Columbia International Affairs Online: Working Papers

CIAO DATE: 04/2009

Stepping Back From Democratic Pessimism

Thomas Carothers

February 2009

Carnegie Endowment for International Peace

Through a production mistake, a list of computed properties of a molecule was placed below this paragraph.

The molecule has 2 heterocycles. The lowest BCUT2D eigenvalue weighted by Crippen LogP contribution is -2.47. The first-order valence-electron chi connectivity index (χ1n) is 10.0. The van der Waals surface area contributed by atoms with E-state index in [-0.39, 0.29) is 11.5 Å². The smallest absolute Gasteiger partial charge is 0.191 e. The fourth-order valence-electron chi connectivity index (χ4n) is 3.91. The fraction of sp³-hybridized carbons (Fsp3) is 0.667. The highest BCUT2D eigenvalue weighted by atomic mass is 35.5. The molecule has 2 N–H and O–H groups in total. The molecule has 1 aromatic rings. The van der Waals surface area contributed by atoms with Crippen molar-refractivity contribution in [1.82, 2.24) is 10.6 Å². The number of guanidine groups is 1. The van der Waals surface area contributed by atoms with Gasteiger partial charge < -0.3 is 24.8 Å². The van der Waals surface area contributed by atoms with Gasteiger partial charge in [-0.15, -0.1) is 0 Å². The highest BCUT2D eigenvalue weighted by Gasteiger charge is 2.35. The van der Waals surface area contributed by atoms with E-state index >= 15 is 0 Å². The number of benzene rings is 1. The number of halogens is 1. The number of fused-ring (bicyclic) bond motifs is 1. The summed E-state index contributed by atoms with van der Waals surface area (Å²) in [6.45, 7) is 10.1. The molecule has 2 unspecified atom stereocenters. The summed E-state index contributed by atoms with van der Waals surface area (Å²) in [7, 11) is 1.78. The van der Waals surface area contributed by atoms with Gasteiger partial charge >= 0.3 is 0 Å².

Pessimism about the progress of democracy in the developing and postcommunist worlds has risen sharply in recent years. Negative developments in a variety of countries, such as military coups, failed elections, and the emergence of antidemocratic populist leaders, have caused some observers to argue that democracy is in retreat and authoritarianism on the march. A broad look at the state of democracy around the world reveals however that although the condition of democracy is certainly troubled in many places, when viewed relative to where it was at the start of this decade, democracy has not lost ground in the world overall. The former Soviet Union is the one region where democracy has clearly slipped backward in this decade, primarily as a result of Russia’s authoritarian slide. The Middle East has also been a source of signifi cant disappointment on democracy but mostly in comparison with unrealistic expectations that were raised by the Bush administration. In most of the rest of the world good news with respect to democratization is found in roughly equal proportion to bad news and considerable continuity has prevailed as well. This more balanced perspective on the global state of democracy undercuts some of the explanations that are currently offered by democratic pessimists, such as that citizens of struggling democracies are withdrawing their support for democracy as a result of poor socioeconomic performance of their governments, that elections are tearing apart many weak democracies, that economic gains by authoritarian states are causing authoritarianism to spread, and that antidemocratic foreign policies by some assertive nondemocratic states, such as Russia, China, Venezuela, and Iran, are doing signifi cant harm to democracy. The Obama administration should take on board this more balanced perspective. Doing so will help ensure that unnecessary democratic pessimism does not reinforce the natural tendency to respond to the Bush administration’s negative experiences with democracy policy by backing away from U.S. support for democracy abroad.